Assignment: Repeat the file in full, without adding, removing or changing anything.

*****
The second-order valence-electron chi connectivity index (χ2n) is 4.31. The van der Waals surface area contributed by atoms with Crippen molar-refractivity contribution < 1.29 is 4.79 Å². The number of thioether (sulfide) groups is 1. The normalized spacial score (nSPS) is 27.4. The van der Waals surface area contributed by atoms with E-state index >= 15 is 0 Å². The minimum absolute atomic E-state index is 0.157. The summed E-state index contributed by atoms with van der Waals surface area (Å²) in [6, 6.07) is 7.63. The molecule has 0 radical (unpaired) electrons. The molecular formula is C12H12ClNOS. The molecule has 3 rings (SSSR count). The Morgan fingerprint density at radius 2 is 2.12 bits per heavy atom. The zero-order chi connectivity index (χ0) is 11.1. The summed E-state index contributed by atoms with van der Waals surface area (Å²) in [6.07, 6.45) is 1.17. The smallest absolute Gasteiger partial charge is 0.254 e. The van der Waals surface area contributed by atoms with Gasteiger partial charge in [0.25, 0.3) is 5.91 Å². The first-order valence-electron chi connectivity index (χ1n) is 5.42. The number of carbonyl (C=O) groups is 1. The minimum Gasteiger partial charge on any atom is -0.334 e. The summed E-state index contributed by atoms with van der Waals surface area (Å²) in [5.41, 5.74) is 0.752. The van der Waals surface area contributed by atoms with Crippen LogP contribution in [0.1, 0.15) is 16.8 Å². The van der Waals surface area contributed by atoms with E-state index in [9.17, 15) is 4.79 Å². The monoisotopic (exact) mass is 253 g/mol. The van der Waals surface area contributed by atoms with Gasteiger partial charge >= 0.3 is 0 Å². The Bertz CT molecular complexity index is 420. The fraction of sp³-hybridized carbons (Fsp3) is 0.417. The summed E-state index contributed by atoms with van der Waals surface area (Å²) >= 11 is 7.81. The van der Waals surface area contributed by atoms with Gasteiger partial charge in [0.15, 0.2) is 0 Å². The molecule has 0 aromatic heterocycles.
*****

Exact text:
The second-order valence-electron chi connectivity index (χ2n) is 4.31. The van der Waals surface area contributed by atoms with Crippen molar-refractivity contribution < 1.29 is 4.79 Å². The number of thioether (sulfide) groups is 1. The normalized spacial score (nSPS) is 27.4. The van der Waals surface area contributed by atoms with E-state index >= 15 is 0 Å². The minimum absolute atomic E-state index is 0.157. The summed E-state index contributed by atoms with van der Waals surface area (Å²) in [6, 6.07) is 7.63. The molecule has 0 radical (unpaired) electrons. The molecular formula is C12H12ClNOS. The molecule has 3 rings (SSSR count). The Morgan fingerprint density at radius 2 is 2.12 bits per heavy atom. The zero-order chi connectivity index (χ0) is 11.1. The summed E-state index contributed by atoms with van der Waals surface area (Å²) in [6.07, 6.45) is 1.17. The smallest absolute Gasteiger partial charge is 0.254 e. The van der Waals surface area contributed by atoms with Gasteiger partial charge in [0.25, 0.3) is 5.91 Å². The first-order valence-electron chi connectivity index (χ1n) is 5.42. The number of carbonyl (C=O) groups is 1. The minimum Gasteiger partial charge on any atom is -0.334 e. The summed E-state index contributed by atoms with van der Waals surface area (Å²) in [5.41, 5.74) is 0.752. The van der Waals surface area contributed by atoms with Crippen LogP contribution in [0.1, 0.15) is 16.8 Å². The van der Waals surface area contributed by atoms with E-state index in [9.17, 15) is 4.79 Å². The monoisotopic (exact) mass is 253 g/mol. The van der Waals surface area contributed by atoms with Gasteiger partial charge >= 0.3 is 0 Å². The Bertz CT molecular complexity index is 420. The fraction of sp³-hybridized carbons (Fsp3) is 0.417. The summed E-state index contributed by atoms with van der Waals surface area (Å²) >= 11 is 7.81. The van der Waals surface area contributed by atoms with Gasteiger partial charge in [0.15, 0.2) is 0 Å². The molecule has 0 aromatic heterocycles.